Police say Officer Wilson shot Brown as the two struggled over his gun. Numerous witnesses have said Wilson shot Brown as the teen tried to run away and then turned to face Wilson with his hands up.
The police department still has not released an incident report in Brown’s killing.
A host of public relations blunders by the city followed, including the release of a video of Brown not long before the shooting allegedly stealing a pack of cigars from a nearby convenient store and then shoving a clerk who appears to step in his way. Jackson released the video the same day that he released Wilson’s name to the public.
Ferguson Mayor James Knowles has made his share of gaffes, including remarks made to msnbc that there is “no racial divide” in the city. There has also been sometimes strained communication between the city and the media, most recently around an email blast notifying reporters about a series of meetings that reporters were ultimately barred from attending.
Many of the daily public relations duties for the city fell to Devin James, head of the Devin James Group, which was contracted by the city following Brown’s death.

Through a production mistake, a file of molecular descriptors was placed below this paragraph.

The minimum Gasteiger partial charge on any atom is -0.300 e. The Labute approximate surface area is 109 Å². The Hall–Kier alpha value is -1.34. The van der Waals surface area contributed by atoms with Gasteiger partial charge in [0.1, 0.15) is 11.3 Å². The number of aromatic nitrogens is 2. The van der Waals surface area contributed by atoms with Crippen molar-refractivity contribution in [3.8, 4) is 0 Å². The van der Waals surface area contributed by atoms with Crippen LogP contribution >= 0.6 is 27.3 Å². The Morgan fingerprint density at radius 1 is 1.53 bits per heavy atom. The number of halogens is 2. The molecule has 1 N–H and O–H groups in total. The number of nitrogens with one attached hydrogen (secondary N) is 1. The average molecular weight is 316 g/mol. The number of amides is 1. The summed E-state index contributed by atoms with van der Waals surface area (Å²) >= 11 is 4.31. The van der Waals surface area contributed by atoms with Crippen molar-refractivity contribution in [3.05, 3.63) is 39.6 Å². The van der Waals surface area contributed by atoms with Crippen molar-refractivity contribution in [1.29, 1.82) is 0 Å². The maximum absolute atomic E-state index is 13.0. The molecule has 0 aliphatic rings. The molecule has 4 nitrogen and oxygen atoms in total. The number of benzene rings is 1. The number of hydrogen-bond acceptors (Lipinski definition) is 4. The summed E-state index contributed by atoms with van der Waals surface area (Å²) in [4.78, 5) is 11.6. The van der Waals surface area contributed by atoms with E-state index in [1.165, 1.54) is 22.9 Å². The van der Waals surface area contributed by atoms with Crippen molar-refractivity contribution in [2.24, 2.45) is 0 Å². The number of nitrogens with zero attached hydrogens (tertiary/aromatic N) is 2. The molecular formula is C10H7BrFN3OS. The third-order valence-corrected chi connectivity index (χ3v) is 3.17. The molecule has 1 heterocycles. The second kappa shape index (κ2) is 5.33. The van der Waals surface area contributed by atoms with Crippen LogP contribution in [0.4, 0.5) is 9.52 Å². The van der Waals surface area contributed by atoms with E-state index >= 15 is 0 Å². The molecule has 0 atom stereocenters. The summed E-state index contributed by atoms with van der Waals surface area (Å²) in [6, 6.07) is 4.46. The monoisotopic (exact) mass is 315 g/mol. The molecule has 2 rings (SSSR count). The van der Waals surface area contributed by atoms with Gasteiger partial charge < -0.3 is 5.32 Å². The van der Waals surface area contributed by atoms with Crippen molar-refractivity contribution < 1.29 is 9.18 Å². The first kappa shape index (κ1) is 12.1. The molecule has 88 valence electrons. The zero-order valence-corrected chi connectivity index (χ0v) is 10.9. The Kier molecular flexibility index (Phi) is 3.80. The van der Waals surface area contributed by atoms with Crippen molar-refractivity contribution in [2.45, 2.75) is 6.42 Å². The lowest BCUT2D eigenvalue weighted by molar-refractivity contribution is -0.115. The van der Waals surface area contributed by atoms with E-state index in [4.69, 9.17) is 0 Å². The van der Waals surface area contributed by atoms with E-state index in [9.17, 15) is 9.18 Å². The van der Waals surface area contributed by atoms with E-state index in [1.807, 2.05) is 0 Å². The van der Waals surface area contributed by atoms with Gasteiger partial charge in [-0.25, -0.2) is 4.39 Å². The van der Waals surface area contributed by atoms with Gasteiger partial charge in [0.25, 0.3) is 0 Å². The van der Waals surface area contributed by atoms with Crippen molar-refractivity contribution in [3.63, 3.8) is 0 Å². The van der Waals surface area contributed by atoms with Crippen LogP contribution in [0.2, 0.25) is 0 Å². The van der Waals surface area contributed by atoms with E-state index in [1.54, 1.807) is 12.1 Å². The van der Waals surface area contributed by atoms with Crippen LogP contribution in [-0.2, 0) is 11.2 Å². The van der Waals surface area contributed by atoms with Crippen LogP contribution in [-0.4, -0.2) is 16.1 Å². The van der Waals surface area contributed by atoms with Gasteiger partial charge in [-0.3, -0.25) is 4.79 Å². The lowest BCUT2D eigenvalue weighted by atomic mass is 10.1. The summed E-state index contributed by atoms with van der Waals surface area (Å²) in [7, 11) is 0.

The St. Louis Post-Dispatch reported this week that James, 32, had once shot and killed an unarmed man in 2004. Two years later, James was convicted of reckless homicide.
James says the charges stemmed from a self-defense shooting in which he killed a man trying to rob him at his home.
In 2009, James was jailed for 90 days, and his probation ended earlier this year in March.
Officials were aware of James’ conviction before hiring him and Mayor Knowles told the paper “We haven’t put it out there because he’s not the story.” The agency responsible for paying James has since severed its ties with him.
It was James who arranged the release of Chief Jackson’s apology on Thursday. On Friday the St. Louis Economic Development Partnership terminated its marketing contract with the Devin James Group and asked the North St. Louis County marketing project to remove them from public relations work on behalf of the city of Ferguson. They cited a "lack of transparency" on James' part.
"While we admire his personal growth from difficult circumstances and commend him for his high quality work in Ferguson, it was the lack of information about his background that prompted us to make this move." the Partnership said in a statement. " Mr. James failed to inform us of his prior conviction. He also did not reveal this information to Elasticity when he was hired as a subcontractor. As of today, we are developing new vendor due diligence policies which we believe will prevent similar incidents in the future."